Tuesday, November 22, 2005

Male/Female writers

Q: I was wondering from your experience of script-reading if male and female writers tend to write different kinds of scripts? Is it rare, say, to have a woman writing a thriller or an action movie? Would the industry take the script less seriously because of it? I heard JK Rowling used her initials so boys wouldn't be put off reading her books because she was female.

To be perfectly honest, I rarely know or acknowledge what sex a writer is before I read the script. What I look at is the title of the film and then check how many pages the script is before I start reading. And then when I do the report, I’ll type in the writer’s name and that will usually be the first time I’ll know who’s written it and what sex they are (unless I’m told before hand like: “I’m sending you over Richard Curtis’s new script” or the name is of an androgynous nature like “Nicky Pearce”. I made that up but if there’s a Nicky Pearce out there, hello!).

But it’s an interesting question and I would have to say that most scripts I read are from men. There seems to be considerably fewer women screenwriters or wannabe screenwriters than the plethora of Alpha Dogs who grunt themselves on to paper in the hope of Hollywood glory. And like you point out, it is uncommon for a woman to write a thriller or action movie. I’m sorry if this fulfils a stereotype here but the scripts that I do read from women are usually romcoms or relationship dramas.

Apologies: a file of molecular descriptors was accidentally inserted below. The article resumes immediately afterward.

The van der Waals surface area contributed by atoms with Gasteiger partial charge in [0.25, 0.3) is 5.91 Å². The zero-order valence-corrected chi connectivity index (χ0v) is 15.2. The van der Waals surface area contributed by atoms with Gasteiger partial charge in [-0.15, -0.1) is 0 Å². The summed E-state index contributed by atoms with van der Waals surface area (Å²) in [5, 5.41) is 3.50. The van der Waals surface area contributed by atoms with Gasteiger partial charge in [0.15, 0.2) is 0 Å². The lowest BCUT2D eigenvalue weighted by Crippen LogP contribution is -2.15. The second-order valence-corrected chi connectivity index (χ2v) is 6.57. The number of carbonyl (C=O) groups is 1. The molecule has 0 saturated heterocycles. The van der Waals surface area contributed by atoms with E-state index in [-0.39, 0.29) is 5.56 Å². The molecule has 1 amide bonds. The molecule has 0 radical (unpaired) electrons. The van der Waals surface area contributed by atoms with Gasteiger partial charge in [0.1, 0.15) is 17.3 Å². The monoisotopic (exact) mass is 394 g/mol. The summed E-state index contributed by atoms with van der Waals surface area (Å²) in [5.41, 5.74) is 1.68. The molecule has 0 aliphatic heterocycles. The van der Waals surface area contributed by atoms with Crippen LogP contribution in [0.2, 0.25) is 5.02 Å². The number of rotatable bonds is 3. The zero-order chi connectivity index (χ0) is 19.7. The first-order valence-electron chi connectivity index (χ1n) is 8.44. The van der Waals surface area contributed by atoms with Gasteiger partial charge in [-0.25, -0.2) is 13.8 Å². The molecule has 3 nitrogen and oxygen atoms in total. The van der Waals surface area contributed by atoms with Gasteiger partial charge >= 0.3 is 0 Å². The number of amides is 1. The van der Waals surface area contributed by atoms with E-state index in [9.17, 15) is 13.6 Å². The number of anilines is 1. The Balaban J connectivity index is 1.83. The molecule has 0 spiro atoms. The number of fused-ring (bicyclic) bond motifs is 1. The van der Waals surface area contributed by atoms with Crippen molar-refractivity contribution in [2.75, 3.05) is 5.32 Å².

More important however is your query about the industry taking a script less seriously if it was written by a female. This, I can categorically state, is nonsense. I don’t know if it exists in publishing or any other writing field but in screenwriting I don’t think the producers or execs care where it’s come from as long as it’s a good script. JK Rowling may have used her initials so boys wouldn’t be put off reading her books but let’s face it, JK has a cool ring to it and makes a much better moniker.

If a woman has written an action film or thriller and has doubts whether the industry will take it seriously, then she has nothing to fear. Getting your script in the hands of someone in the industry who’s willing to take a look is a hard enough task as it is (sometimes even with an agent) but you can be rest assured that all scripts are judged and considered on their content only.

Occasionally, if a script has a woman protagonist and the female characters are well-written, I may check to see if it’s written by a bloke or not. I realise that this isn’t really done the other way around (if a women writes good male characters, no-one says a thing) but it is a general tendency for the industry to give a male writer extra credit if he writes well for women, something which is unfair and no doubt frustrating for female writers and actresses everywhere (in a recent Creative Screenwriting podcast, the female cast of Rodrigo Garcia’s “Nine Lives” took issue of the question as to how they felt a male writer captured the female characters so well).